During various journeys along the Yellow River, Zhang Kechun did not become seduced by travel photography or pay tribute to the River that was the Cradle of Chinese Civilization. He has developed a panorama, without ever dramatizing it visually, of one of the biggest rivers in the world, whose basin is on the verge of becoming a desert. He has tried to evoke, through gentle images taken with a large format camera, the magnitude of nature against almost microscopic characters –always lost in the immensity–, before an abandoned head of Buddha –too big for man–, or facing inordinately monumental constructions. With no resort to sensationalism, maintaining an even tonality, he calls our attention to the dramatic contamination of the great river and of the regions it runs through. Over the thousands of miles occupied by this photographic voyage, the human being, in his destructiveness, has practically disappeared.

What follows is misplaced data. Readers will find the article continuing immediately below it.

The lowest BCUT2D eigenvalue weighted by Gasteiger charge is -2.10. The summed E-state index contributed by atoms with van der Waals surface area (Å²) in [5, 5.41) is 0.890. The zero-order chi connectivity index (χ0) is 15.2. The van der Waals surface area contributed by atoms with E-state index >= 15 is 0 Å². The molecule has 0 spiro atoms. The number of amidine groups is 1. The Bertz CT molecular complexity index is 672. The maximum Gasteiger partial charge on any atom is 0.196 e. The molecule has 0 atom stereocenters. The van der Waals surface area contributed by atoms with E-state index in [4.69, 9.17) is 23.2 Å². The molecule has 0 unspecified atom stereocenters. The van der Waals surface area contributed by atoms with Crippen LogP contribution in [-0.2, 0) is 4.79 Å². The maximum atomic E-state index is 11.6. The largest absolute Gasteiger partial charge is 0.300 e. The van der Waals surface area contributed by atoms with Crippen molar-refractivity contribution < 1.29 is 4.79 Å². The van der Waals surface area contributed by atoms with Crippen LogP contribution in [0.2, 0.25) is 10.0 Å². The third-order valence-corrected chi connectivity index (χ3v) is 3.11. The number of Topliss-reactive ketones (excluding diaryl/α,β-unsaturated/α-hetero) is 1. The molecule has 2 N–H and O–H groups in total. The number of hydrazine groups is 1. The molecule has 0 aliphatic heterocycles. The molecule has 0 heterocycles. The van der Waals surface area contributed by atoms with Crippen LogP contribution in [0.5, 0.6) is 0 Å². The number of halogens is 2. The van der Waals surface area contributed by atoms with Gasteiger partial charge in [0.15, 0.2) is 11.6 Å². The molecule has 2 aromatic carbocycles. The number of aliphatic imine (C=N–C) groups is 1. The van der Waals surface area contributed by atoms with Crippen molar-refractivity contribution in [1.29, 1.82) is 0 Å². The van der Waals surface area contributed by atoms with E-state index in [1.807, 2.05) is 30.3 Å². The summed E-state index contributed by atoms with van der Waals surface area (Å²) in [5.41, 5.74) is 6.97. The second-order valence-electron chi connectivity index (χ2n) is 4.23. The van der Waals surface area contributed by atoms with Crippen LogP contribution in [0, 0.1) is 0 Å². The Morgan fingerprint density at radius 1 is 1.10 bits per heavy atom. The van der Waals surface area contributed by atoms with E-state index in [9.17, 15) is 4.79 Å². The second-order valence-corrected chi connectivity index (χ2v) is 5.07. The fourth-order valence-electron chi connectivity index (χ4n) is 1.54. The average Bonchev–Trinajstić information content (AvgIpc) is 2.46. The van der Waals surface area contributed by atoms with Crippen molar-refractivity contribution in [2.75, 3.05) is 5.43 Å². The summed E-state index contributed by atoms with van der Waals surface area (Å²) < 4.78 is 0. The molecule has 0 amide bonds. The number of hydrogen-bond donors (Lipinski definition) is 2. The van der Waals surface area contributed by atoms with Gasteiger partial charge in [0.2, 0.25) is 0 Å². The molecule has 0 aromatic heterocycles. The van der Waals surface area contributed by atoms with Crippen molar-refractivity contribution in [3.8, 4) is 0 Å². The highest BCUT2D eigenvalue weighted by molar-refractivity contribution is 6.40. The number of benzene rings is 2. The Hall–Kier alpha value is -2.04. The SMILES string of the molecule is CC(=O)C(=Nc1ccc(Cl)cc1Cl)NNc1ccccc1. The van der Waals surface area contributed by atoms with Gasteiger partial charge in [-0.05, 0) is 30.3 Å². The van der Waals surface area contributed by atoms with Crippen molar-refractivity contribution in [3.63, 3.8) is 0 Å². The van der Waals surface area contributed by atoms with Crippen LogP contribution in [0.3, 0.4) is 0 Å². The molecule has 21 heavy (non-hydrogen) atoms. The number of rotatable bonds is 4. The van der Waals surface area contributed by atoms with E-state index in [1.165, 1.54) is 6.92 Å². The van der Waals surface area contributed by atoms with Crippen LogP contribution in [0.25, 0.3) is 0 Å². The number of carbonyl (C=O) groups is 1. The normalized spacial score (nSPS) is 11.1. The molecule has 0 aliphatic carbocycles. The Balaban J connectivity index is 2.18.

Zhang was born in 1980 in Sichuan, China, and lives and works in Chengdu. He has taken part in biennials and festivals all over the world, including the Beijing Photo Biennial, the Photoquai festival in Paris, and the Delhi Photo Festival. His work has been shown in different cities in Europe, Asia and the USA, and received an award in the National Geographic Picks Global in 2008. He was also a finalist in the Sony World Photography Awards in 2013.